Plan for Day 19 was pretty loose --
[Day 18 was an] attempt and fail at High Creative Mode.
Let's take another crack at it tomorrow. Same objectives?
The results were that I got up quite late, took a crack at it, but when it wasn't coming together I took some smaller guaranteed wins -- went to the gym, made phonecalls, did some general work that needed to be done. A fine if unspectacular day --
Awake: 5:20PM (or a little earlier) (10 hours)
I'll make another attempt at High Creative Mode today. I should also perhaps have some "acceptable distraction activities"?
*Write the GGW plan
--> After complete, can either
--Celebrate / relax a little
--Go to the gym
--Do a sales training thing
--> If I need a break,
Ok, food now.
6PM: Took vitamins, straightened up, ate slowly. Work now. Quick thought: it's kind of muggy/humid in the office. Should I go somewhere else? I'm distinctly getting the impression that it's going to be low percentage to stay here…
7:55PM: That was predictable. Spent time reading history, law, general internet surfing… some valuable, some not. What now?
1. Gym, or,
2. Take a crack at high creativity.
I think gym is the right call, because it's a guaranteed win. And good anyways. Ok, there it is. After the gym, food and blog, shower and clean up, then another crack at creativity.
8:05PM: On the way to the gym, had a great idea on some work. Setting an alarm so I won't spend more than 30 min. on it, and still have time to lift.
8:45PM: Did good work. The alarm trick worked -- I finished quickly and am now packing up to hit the gym in time.
9:55PM: Awesome workout for legs. Covered in sweat, exhausted, and happy. Eating again.
10:45PM: Nice food. Just reading, relaxing, making a couple phonecalls right now.
1:20AM: Some reading, some wasting time.
2:35AM: I'm in "zombie-effectiveness" mode where I'm tired, not thinking clearly, yet just grinding away and getting minor things done (answering email, downloading stuff, skimming briefings, etc). It's oddly enjoyable.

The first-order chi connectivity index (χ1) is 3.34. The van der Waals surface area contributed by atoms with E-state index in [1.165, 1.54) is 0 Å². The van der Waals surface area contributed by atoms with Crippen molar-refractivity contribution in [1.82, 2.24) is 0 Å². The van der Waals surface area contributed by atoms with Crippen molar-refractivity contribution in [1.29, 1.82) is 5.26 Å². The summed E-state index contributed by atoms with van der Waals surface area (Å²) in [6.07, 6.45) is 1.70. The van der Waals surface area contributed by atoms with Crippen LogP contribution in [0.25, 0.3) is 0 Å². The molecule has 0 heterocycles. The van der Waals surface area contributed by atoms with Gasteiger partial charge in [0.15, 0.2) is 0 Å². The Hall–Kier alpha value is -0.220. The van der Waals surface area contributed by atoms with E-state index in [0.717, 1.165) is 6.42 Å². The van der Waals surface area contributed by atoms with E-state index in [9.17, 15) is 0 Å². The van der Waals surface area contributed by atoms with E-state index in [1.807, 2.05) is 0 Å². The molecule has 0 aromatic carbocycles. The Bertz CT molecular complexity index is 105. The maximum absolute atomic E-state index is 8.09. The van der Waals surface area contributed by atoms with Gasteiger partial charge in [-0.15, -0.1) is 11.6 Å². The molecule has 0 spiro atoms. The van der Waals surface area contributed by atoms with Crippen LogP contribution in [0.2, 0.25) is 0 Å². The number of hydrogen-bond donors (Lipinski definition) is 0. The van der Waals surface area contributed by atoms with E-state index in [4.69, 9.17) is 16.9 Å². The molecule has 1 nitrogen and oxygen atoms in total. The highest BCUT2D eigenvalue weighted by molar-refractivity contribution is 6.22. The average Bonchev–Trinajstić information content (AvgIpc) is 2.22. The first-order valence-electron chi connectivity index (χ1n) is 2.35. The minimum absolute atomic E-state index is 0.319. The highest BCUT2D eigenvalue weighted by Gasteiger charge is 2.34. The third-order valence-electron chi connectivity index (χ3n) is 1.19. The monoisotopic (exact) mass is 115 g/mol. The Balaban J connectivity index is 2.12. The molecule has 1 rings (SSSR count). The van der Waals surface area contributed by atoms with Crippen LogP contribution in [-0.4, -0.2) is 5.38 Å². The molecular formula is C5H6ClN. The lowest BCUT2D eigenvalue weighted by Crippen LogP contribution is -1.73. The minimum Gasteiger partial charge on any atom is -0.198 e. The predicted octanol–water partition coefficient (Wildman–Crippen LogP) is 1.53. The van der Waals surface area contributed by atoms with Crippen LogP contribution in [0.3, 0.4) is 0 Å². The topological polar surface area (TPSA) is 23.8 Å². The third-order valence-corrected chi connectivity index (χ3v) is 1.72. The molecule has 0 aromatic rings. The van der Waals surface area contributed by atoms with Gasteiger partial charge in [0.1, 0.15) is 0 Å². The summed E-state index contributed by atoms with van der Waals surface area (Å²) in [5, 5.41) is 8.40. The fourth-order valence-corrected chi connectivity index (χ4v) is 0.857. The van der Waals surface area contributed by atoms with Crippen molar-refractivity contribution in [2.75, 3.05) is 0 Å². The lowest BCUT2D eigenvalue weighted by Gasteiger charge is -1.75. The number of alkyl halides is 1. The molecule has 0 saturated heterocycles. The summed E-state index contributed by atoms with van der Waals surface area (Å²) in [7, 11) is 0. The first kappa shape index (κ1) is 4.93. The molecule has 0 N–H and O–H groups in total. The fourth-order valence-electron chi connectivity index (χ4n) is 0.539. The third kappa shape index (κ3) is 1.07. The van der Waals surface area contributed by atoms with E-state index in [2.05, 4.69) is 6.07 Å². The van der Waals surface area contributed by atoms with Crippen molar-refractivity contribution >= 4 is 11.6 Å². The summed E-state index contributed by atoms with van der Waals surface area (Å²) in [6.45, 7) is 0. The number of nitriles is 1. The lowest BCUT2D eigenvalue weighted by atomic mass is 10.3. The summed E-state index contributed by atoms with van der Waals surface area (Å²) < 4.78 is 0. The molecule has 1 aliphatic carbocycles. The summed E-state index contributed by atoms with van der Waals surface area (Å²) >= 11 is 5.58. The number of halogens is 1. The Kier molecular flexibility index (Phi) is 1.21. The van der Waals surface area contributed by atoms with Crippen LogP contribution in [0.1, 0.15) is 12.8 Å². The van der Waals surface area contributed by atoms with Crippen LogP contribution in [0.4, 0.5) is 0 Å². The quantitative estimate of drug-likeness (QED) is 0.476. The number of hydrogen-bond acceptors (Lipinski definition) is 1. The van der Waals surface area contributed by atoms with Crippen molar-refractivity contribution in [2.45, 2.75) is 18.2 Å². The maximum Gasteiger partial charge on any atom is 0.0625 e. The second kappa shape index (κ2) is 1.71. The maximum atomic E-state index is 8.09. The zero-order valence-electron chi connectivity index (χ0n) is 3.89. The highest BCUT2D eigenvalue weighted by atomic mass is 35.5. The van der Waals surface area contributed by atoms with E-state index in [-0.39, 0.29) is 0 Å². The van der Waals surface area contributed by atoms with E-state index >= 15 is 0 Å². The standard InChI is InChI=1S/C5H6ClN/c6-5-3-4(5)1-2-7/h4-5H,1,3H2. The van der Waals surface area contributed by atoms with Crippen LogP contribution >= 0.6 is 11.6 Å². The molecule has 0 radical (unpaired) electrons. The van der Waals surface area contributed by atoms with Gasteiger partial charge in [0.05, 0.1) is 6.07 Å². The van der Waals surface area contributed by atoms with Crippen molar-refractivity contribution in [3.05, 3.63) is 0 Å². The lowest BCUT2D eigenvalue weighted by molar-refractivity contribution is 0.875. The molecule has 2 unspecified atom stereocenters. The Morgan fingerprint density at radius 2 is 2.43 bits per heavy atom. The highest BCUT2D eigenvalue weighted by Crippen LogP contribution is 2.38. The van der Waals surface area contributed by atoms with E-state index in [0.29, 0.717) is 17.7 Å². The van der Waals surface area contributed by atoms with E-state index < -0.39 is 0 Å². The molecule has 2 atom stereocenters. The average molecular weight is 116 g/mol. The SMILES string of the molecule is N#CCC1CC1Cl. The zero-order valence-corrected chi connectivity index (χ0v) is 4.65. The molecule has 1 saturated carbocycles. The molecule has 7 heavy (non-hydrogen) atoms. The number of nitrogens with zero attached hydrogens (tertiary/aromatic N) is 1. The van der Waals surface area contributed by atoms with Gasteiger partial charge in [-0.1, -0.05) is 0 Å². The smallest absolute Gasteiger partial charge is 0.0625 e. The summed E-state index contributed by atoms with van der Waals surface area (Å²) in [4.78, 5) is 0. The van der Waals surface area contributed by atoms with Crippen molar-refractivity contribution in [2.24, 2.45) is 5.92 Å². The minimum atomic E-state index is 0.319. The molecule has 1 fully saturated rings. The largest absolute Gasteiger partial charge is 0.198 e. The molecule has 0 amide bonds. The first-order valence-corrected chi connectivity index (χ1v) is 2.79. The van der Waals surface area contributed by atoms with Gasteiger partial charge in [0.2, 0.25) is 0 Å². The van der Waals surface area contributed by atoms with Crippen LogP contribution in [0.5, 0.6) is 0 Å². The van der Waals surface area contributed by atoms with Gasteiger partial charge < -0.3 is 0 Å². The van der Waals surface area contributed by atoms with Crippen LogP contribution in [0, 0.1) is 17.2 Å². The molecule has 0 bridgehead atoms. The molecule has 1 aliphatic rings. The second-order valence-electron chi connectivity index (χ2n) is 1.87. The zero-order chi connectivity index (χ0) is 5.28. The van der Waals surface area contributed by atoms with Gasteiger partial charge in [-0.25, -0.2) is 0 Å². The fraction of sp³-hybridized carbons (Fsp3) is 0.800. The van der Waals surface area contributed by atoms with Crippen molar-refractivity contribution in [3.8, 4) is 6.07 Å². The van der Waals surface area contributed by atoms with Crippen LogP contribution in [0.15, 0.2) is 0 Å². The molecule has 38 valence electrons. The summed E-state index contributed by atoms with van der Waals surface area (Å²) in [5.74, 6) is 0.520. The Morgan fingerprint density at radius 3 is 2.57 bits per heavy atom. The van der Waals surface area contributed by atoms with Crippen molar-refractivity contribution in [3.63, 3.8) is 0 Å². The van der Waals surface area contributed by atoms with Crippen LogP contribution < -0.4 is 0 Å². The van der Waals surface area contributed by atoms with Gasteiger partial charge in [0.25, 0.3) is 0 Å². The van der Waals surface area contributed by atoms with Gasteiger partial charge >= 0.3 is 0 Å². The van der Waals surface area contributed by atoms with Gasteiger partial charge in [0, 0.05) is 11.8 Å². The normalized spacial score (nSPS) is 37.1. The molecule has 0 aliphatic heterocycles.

3:55AM: Reading and thinking, a little work.
"Abandon All Hope, Ye Who Enter Here." -- Inscription on the Gates of Hell, Dante Alighieri's "Inferno"
The worthy detour? I think I've got a formula for "High Creative Mode"... just it's not particularly consistently effective yet, and it's playing a pretty high stakes game. On Day Seventeen, I made my first crack at applying it, and had an incredible day. I wrote a 5000-word piece, that after editing and getting the ending right, I think could be amazingly fantastic. Just writing it was a joy.
Following from that, I was walking on air for the rest of the day.
In Day Eighteen, I attempted the same thing, and fell short. This was maddening, and the whole day was aggravating. I think I've got a rough formula for High Creative Mode, but it doesn't produce 100% results. And when it fails, it's pretty ugly, at least so far.
I kept detailed notes on both days, much more fleshed out than usual. There's more stream-of-consciousness. They're... honestly, a little weird. You can evaluate for yourself:
If you perform at an average rate, you'll probably have an average life. Yes, there are exceptions, but counting on an exception is a weak plan. If you want an above-average life, you're going to have to perform above at an above average rate.
You don't need to be above average in every single respect. That would be nice, but strong gains are usually made through focus. Someone who is average in every way except for one key skill will probably have a better than average life.
The old way of accruing advantage was accumulating general knowledge. Universities were created because access to experts (teachers) and information (books) were scarce. Getting into a college and having access to those resources (and the ability to absorb some of them) was a valuable thing.
Now we have the internet, so general knowledge isn't very valuable. That's not to say it's worthless, just that the average amount of general knowledge people are working with is so high that's it's hard to really stand out there, and that if you're missing a piece of knowledge, you can quickly and cheaply fill that gap. I know nothing about botany, but I bet that in one day I could learn more than 85% of the general population. In the past that wasn't the case.